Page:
Blockchain: Australia is trying to get the best of it

New technologies like the blockchain can release values. Australia is considering regulatory reforms to drive the industry forward
A recent report by the New South Wales Treasury Department outlines how an outdated legal framework can lead to overlook the benefits of disruptive technologies such as blockchain. The report calls for reforms to help blockchain help the Australian economy. In a traditional regulatory model, new laws and regulations are implemented on a prescribed basis. However, new technologies such as autonomous vehicles, AI and especially the blockchain have a constantly evolving cycle of product development. Therefore, regulators should prescribe new regulations at a pace that matches the pace of technological progress. However, they are currently lagging behind in relation to the so-called “stimulation problem”.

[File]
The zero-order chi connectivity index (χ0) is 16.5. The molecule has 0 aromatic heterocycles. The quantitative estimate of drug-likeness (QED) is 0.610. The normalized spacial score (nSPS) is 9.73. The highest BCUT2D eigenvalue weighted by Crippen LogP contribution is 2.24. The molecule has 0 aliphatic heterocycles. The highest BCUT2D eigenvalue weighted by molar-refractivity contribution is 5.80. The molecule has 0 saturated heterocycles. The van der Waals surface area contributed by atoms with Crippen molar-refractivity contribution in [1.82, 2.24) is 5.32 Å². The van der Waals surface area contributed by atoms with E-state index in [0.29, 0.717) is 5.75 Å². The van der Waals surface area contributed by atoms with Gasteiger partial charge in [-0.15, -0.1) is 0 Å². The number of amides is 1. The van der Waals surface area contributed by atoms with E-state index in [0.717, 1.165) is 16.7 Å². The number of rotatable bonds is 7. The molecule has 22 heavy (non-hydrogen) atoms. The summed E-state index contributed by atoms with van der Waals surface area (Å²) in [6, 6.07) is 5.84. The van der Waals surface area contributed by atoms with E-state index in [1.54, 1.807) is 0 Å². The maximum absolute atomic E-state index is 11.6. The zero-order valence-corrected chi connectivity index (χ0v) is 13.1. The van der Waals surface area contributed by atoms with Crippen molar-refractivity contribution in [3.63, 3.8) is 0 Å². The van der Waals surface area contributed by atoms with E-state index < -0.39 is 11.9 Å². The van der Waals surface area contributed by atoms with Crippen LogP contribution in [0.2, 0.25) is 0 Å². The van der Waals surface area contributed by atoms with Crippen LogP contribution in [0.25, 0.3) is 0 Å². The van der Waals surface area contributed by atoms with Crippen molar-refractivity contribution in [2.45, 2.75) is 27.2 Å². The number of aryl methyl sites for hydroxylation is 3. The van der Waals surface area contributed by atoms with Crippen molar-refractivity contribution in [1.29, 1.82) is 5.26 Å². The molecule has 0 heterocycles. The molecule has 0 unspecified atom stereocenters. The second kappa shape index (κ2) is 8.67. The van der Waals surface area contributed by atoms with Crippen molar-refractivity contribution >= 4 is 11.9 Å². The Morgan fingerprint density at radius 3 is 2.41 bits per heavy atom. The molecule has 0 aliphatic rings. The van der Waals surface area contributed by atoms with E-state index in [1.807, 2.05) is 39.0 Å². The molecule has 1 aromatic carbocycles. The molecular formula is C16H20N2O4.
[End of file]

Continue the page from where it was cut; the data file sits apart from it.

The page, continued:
The answer is reform
The paper suggests that by moving to a results-based legal framework, companies can freely adopt, implement, and experiment with any technology that could lead to a desired outcome. A comprehensive regulatory reform could exploit the maximum potential of current and future disruptive technologies. This regulatory philosophy creates competitive conditions in which companies can continue to innovate and create additional competition to advance the technology sector. The report notes that small adjustments to the framework could bring huge benefits to the economy. A 5% reduction in compliance fees could result in a net benefit of $ 600 million to $ 4 billion ($ 430 million to $ 2.86 billion).Reform could also accelerate innovation. This enables companies to save valuable time without having to rely on the approval of the supervisory authorities. The paper concludes with the suggestion that reforming during the blockade in Covid-19, where businesses close and more people are unemployed, could accelerate the economic recovery after the pandemic.